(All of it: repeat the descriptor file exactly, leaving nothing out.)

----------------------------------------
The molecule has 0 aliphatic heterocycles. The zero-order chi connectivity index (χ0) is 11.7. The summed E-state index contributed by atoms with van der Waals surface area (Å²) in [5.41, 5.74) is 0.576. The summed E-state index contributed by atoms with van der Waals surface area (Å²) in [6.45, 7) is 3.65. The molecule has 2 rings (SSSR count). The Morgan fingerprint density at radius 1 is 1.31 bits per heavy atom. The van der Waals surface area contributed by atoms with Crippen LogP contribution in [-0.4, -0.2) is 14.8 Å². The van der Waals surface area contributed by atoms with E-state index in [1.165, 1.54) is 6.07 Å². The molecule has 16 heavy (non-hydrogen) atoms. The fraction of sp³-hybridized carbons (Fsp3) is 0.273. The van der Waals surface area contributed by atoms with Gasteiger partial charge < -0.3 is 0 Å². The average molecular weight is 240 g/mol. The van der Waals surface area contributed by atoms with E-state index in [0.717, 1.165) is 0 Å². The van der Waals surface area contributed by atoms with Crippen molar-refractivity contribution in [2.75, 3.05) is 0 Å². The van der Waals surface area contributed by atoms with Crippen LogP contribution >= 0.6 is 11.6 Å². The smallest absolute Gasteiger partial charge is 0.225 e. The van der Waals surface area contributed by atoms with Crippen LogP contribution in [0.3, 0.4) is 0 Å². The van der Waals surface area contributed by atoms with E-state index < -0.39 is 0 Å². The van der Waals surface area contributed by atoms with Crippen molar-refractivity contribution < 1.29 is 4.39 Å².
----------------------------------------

The molecule has 0 aliphatic heterocycles. The zero-order chi connectivity index (χ0) is 11.7. The summed E-state index contributed by atoms with van der Waals surface area (Å²) in [5.41, 5.74) is 0.576. The summed E-state index contributed by atoms with van der Waals surface area (Å²) in [6.45, 7) is 3.65. The molecule has 2 rings (SSSR count). The Morgan fingerprint density at radius 1 is 1.31 bits per heavy atom. The van der Waals surface area contributed by atoms with Crippen LogP contribution in [-0.4, -0.2) is 14.8 Å². The van der Waals surface area contributed by atoms with E-state index in [1.165, 1.54) is 6.07 Å². The molecule has 16 heavy (non-hydrogen) atoms. The fraction of sp³-hybridized carbons (Fsp3) is 0.273. The van der Waals surface area contributed by atoms with Gasteiger partial charge < -0.3 is 0 Å². The average molecular weight is 240 g/mol. The van der Waals surface area contributed by atoms with E-state index in [0.717, 1.165) is 0 Å². The van der Waals surface area contributed by atoms with Crippen molar-refractivity contribution in [2.75, 3.05) is 0 Å². The van der Waals surface area contributed by atoms with Crippen LogP contribution >= 0.6 is 11.6 Å². The smallest absolute Gasteiger partial charge is 0.225 e. The van der Waals surface area contributed by atoms with Crippen LogP contribution in [0.3, 0.4) is 0 Å². The van der Waals surface area contributed by atoms with E-state index < -0.39 is 0 Å². The van der Waals surface area contributed by atoms with Crippen molar-refractivity contribution < 1.29 is 4.39 Å².